Learning Methodologies and Activities

Let’s Talk Learning Methodologies and Fun Activities and Stuff to Do

Alright, buckle up because we’re diving into the world of learning methodologies and activities – the secret sauce to awesome learning experiences.

Our Cool Approach

So, here’s the scoop: we’re all about shaking things up with our learning design. We’re not just talking boring lectures here – we’re talking hands-on, interactive, and downright fun learning experiences. We draw on a range of adult learning theories in our learning design. Our approach to instructional design is driven by the concept of inquiry-based discovery learning, which requires learners to make connections to previous knowledge, bring their own questions to learning, investigate and critically reflect on concepts and design ways to try out their ideas.

What We’re Packing

Check out our top picks for learning methods and activities that’ll make your brain do a happy dance.


Brainstorming: Let’s Get Creative

Think of brainstorming like a big ol’ idea party. It’s all about throwing out wild ideas and seeing what sticks. Plus, it’s a great way to get everyone involved and sharing their thoughts.



Brainstorming is used to generate ideas and creative solutions. It provides an open environment for learners to share their thoughts and opinions.



Think-Pair-Share is a form of brainstorming that can be used for a variety of topics. The facilitator provides a prompt which may be a question, statement or problem.

Learners then:

  • Think: Individually reflect on the prompt
  • Pair: Complete pair/group activity to discuss ideas, research the prompt or solve the problem
  • Share: Learners share their thoughts and ideas with the whole group

Case Studies: Real Talk

Case studies are like real-life stories that bring concepts to life. Whether it’s diving into a juicy problem or exploring a tricky situation, case studies make learning feel more relevant and exciting.



Case studies are used to contextualize content. They show the application of a concept using a real-life example.

We use both analytical and problem-oriented case studies, depending on the skills we are targeting.

An analytical case study scenario is analysed in order to try to establish what happened and why – it is not necessary to identify problems or suggest solutions.

A problem-oriented case study scenario is analysed to identify the major problems that exist, and to suggest solutions to the problems identified.



You may incorporate case studies when you would like learners to:

  • Be able to integrate theory and practice
  • Use critical analysis and evaluation skills
  • Step through a story or situation, evaluate the issues and take logical and educated steps towards effective decision-making

When developing a case study, consider the following:

  • Case study scenarios tell a story – they set out a situation or actual event
  • Provide clear instructions to outline what is required of the participants to complete the case study
  • Base your case study scenario on something that is real or something that the participants are likely to face in their roles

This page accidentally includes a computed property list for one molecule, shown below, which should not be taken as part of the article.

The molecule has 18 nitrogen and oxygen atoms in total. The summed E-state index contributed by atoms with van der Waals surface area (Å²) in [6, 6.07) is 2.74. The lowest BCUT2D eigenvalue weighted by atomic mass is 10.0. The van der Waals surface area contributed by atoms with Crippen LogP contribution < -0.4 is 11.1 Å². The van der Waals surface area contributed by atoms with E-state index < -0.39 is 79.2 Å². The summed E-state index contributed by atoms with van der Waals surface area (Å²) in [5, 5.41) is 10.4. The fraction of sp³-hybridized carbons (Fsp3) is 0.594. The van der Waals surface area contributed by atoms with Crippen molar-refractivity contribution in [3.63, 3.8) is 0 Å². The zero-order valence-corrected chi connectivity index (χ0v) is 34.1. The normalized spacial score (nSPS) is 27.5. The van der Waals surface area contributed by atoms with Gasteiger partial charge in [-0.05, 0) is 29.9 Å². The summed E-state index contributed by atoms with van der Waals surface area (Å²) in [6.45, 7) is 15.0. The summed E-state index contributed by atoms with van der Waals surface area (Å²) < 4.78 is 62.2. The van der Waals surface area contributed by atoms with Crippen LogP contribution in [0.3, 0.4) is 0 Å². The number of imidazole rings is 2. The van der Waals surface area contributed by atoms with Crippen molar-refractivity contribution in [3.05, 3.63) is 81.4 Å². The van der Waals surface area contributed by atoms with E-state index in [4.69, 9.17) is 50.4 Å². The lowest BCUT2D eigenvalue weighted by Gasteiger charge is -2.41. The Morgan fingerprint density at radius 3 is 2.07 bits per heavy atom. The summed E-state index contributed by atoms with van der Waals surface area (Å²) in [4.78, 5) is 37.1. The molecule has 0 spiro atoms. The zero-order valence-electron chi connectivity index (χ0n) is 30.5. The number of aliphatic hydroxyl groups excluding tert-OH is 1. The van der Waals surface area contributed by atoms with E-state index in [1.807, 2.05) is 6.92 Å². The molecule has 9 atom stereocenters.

Debates: Battle of Ideas

Get ready to duke it out – in a friendly way, of course. Debates are all about challenging ideas, exploring different perspectives, and sharpening those critical thinking skills.



Debate allows learners to challenge ideas and explore difficult positions in a safe context. It combats passivity by actively involving learners. It fosters teamwork, critical thinking and in-depth study of a topic.



To hold a debate:

  1. Present a statement.
  2. Divide the group into two: For and Against.
  3. Explain the timings and order of speakers (example below).
  4. Present the criteria (e.g. strength of argument, relevance, delivery).
  5. Provide time for each group to research the topic and form their arguments.
  6. Commence the debate.
  7. Tally up scores, provide feedback and announce the winner.

Dividing the group in four, and providing each of the two groups with separate topics, allows two groups to remain as the audience and scoring group.

Self-Paced Fun

Not everyone learns at the same speed – and that’s okay! Self-paced activities let you go at your own pace, diving deeper into topics that interest you the most.


We all learn at different paces. It is important that all learners are challenged in order to maintain engagement. Extension activities provide opportunities for learners to consolidate, extend and refine their knowledge, understanding and skills.


Extension activities may be individual or group-based. They should focus on higher-order thinking skills – use Bloom’s Taxonomy to develop activities that involve ‘analysing’, ‘evaluating’ and ‘creating’.

Problem-Based Learning:

Dive Into the Deep End
Imagine tackling real-world problems and coming up with your own solutions – that’s problem-based learning in a nutshell. It’s all about getting your hands dirty and figuring things out for yourself.



Problem-based learning is a learning strategy that uses open-ended problems that reflect real-world problems. This contextualises concepts and allows learners to apply their new insights in an authentic way.

Learners develop:

  • Metacognitive skills
  • Critical thinking skills
  • Problem-solving skills
  • Self-direction and autonomy
  • Independence/collaborative skills